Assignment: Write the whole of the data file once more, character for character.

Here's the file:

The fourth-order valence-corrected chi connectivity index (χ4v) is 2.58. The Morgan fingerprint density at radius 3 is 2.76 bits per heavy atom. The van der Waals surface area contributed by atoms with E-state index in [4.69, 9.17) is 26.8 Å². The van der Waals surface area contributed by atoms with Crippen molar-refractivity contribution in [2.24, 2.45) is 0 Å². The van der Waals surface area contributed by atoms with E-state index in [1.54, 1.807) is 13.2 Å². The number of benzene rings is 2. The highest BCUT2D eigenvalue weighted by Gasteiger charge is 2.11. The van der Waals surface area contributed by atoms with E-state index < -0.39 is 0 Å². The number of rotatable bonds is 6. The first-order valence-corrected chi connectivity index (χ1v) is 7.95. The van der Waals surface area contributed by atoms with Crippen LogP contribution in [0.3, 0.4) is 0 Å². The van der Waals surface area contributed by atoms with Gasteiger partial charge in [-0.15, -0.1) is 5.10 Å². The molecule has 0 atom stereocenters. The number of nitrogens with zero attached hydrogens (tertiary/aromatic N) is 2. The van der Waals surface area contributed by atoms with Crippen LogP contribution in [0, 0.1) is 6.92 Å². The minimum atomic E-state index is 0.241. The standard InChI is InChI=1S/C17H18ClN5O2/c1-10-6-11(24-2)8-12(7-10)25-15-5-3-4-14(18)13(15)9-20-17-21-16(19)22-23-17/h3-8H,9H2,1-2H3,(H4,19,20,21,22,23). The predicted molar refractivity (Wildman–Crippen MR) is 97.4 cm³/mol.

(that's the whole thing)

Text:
The fourth-order valence-corrected chi connectivity index (χ4v) is 2.58. The Morgan fingerprint density at radius 3 is 2.76 bits per heavy atom. The van der Waals surface area contributed by atoms with E-state index in [4.69, 9.17) is 26.8 Å². The van der Waals surface area contributed by atoms with Crippen molar-refractivity contribution in [2.24, 2.45) is 0 Å². The van der Waals surface area contributed by atoms with E-state index in [1.54, 1.807) is 13.2 Å². The number of benzene rings is 2. The highest BCUT2D eigenvalue weighted by Gasteiger charge is 2.11. The van der Waals surface area contributed by atoms with E-state index < -0.39 is 0 Å². The number of rotatable bonds is 6. The first-order valence-corrected chi connectivity index (χ1v) is 7.95. The van der Waals surface area contributed by atoms with Crippen LogP contribution in [0.3, 0.4) is 0 Å². The van der Waals surface area contributed by atoms with Gasteiger partial charge in [-0.15, -0.1) is 5.10 Å². The molecule has 0 atom stereocenters. The number of nitrogens with zero attached hydrogens (tertiary/aromatic N) is 2. The van der Waals surface area contributed by atoms with Crippen LogP contribution in [0, 0.1) is 6.92 Å². The minimum atomic E-state index is 0.241. The standard InChI is InChI=1S/C17H18ClN5O2/c1-10-6-11(24-2)8-12(7-10)25-15-5-3-4-14(18)13(15)9-20-17-21-16(19)22-23-17/h3-8H,9H2,1-2H3,(H4,19,20,21,22,23). The predicted molar refractivity (Wildman–Crippen MR) is 97.4 cm³/mol.